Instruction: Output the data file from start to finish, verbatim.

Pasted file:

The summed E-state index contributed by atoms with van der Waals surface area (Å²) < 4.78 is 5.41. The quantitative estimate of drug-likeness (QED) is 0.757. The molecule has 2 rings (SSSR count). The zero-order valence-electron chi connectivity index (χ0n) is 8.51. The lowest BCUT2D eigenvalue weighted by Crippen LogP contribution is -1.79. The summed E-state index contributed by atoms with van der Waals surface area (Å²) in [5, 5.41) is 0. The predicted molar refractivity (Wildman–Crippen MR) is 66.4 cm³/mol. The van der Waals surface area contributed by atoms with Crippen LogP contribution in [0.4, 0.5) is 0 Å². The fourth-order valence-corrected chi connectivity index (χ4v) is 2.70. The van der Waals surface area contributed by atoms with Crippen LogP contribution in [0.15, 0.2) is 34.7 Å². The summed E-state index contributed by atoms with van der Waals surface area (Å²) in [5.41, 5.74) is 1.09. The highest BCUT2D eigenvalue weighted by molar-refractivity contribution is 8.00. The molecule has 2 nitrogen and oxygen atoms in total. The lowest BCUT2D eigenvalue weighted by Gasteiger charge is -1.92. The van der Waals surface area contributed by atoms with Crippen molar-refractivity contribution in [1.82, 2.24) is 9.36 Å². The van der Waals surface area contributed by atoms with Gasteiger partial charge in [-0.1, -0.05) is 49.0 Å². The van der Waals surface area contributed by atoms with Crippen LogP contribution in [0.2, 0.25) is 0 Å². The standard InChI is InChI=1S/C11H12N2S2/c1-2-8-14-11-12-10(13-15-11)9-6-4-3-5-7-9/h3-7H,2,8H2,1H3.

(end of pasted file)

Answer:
The summed E-state index contributed by atoms with van der Waals surface area (Å²) < 4.78 is 5.41. The quantitative estimate of drug-likeness (QED) is 0.757. The molecule has 2 rings (SSSR count). The zero-order valence-electron chi connectivity index (χ0n) is 8.51. The lowest BCUT2D eigenvalue weighted by Crippen LogP contribution is -1.79. The summed E-state index contributed by atoms with van der Waals surface area (Å²) in [5, 5.41) is 0. The predicted molar refractivity (Wildman–Crippen MR) is 66.4 cm³/mol. The van der Waals surface area contributed by atoms with Crippen LogP contribution in [0.4, 0.5) is 0 Å². The fourth-order valence-corrected chi connectivity index (χ4v) is 2.70. The van der Waals surface area contributed by atoms with Crippen LogP contribution in [0.15, 0.2) is 34.7 Å². The summed E-state index contributed by atoms with van der Waals surface area (Å²) in [5.41, 5.74) is 1.09. The highest BCUT2D eigenvalue weighted by molar-refractivity contribution is 8.00. The molecule has 2 nitrogen and oxygen atoms in total. The lowest BCUT2D eigenvalue weighted by Gasteiger charge is -1.92. The van der Waals surface area contributed by atoms with Crippen molar-refractivity contribution in [1.82, 2.24) is 9.36 Å². The van der Waals surface area contributed by atoms with Gasteiger partial charge in [-0.1, -0.05) is 49.0 Å². The van der Waals surface area contributed by atoms with Crippen LogP contribution in [0.2, 0.25) is 0 Å². The standard InChI is InChI=1S/C11H12N2S2/c1-2-8-14-11-12-10(13-15-11)9-6-4-3-5-7-9/h3-7H,2,8H2,1H3.